Picture of athlete cycling

Open Access research with a real impact on health...

The Strathprints institutional repository is a digital archive of University of Strathclyde's Open Access research outputs. Strathprints provides access to thousands of Open Access research papers by Strathclyde researchers, including by researchers from the Physical Activity for Health Group based within the School of Psychological Sciences & Health. Research here seeks to better understand how and why physical activity improves health, gain a better understanding of the amount, intensity, and type of physical activity needed for health benefits, and evaluate the effect of interventions to promote physical activity.

Explore open research content by Physical Activity for Health...

Surface and interstitial Ti diffusion at the rutile TiO2(110) surface

Mulheran, P. A. and Nolan, M. and Browne, C. S. and Basham, M. and Sanville, E. and Bennett, R. A. (2010) Surface and interstitial Ti diffusion at the rutile TiO2(110) surface. Physical Chemistry Chemical Physics, 12 (33). pp. 9763-9771. ISSN 1463-9076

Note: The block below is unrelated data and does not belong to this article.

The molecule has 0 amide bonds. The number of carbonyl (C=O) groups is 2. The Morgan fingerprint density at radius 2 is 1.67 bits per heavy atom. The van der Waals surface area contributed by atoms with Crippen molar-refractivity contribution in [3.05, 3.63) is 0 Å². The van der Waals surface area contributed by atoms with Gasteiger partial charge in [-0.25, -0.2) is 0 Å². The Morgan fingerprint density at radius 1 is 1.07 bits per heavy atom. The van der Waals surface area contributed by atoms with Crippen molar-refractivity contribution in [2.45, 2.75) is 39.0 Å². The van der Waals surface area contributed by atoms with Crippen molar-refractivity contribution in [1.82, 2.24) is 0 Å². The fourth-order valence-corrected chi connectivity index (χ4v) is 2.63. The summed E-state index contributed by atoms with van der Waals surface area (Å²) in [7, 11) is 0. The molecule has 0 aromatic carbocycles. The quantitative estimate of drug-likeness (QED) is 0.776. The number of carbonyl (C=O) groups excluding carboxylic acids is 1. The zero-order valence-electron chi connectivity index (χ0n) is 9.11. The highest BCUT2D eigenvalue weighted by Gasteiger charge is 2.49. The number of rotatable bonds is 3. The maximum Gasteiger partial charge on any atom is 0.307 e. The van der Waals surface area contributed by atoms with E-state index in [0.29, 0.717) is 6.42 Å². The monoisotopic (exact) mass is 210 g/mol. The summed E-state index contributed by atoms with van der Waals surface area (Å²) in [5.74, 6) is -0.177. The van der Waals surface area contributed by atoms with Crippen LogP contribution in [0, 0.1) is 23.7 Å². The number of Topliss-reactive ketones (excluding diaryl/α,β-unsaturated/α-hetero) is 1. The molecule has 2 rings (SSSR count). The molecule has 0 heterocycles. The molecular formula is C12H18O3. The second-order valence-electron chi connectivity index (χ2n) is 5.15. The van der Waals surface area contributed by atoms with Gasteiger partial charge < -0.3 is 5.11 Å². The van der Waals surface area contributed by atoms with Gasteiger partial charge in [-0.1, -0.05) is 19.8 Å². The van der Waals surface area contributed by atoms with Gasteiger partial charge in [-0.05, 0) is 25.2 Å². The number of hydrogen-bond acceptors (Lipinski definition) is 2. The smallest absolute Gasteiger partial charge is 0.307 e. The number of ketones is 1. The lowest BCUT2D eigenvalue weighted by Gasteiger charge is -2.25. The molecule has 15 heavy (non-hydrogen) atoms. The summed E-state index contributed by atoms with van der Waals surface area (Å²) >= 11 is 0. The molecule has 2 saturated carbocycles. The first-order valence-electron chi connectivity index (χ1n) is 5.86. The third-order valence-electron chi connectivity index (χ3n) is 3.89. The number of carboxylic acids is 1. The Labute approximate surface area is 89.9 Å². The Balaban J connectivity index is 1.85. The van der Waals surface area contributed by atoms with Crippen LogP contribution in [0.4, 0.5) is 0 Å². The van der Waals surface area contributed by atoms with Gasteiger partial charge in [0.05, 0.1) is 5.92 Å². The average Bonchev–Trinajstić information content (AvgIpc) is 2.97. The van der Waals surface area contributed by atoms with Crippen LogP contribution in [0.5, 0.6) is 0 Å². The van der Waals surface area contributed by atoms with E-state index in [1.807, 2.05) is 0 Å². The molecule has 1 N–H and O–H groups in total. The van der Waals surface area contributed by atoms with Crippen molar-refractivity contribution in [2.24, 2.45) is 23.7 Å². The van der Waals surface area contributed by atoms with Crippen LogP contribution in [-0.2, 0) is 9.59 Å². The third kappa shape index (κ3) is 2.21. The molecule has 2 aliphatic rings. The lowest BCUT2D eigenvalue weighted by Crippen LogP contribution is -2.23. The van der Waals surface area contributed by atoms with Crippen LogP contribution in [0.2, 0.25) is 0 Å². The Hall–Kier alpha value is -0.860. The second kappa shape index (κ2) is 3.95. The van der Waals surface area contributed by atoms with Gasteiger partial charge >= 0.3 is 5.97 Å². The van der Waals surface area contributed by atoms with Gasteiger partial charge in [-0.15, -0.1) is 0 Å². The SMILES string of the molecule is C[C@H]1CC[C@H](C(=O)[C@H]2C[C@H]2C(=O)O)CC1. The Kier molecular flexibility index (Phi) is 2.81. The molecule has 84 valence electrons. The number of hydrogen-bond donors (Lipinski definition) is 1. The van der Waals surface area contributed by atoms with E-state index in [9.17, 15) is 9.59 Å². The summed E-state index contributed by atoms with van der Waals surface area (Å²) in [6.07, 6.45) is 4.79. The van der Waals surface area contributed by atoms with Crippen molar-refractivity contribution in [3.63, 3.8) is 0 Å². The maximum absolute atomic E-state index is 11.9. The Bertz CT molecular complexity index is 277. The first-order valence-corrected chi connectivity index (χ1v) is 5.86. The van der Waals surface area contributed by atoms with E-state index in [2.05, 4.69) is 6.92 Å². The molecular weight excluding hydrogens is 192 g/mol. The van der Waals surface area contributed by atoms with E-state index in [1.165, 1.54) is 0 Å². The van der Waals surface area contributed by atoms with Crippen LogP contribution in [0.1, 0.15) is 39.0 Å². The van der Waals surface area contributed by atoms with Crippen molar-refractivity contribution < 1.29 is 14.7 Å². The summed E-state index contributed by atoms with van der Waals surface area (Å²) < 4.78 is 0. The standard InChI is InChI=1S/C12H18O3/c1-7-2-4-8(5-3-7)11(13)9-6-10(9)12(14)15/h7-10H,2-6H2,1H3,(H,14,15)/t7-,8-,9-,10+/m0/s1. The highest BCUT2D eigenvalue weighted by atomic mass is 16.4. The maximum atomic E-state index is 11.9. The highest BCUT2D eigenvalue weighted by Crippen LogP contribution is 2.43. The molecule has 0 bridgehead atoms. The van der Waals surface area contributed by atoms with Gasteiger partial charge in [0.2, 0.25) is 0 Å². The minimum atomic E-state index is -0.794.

[img]
Preview
PDF
Mulheran_PCCP10.pdf - Final Published Version

Download (2MB) | Preview

Abstract

Diffusion of Ti through the TiO2(110) rutile surface plays a key role in the growth and reactivity of TiO2. To understand the fundamental aspects of this important process, we present an analysis of the diffusion of Ti ad-species at the stoichiometric TiO2(110) surface using complementary computational methodologies of density functional theory corrected for on-site Coulomb interactions (DFT + U) and a charge equilibration (QEq) atomistic potential to identify minimum energy pathways. We find that diffusion of Ti from the surface to subsurface (and vice versa) follows an interstitialcy exchange mechanism, involving exchange of surface Ti with the 6-fold coordinated Ti below the bridging oxygen rows. Diffusion in the subsurface between layers also follows an interstitialcy mechanism. The diffusion of Ti is discussed in light of continued attempts to understand the re-oxidation of non-stoichiometric TiO2(110) surfaces.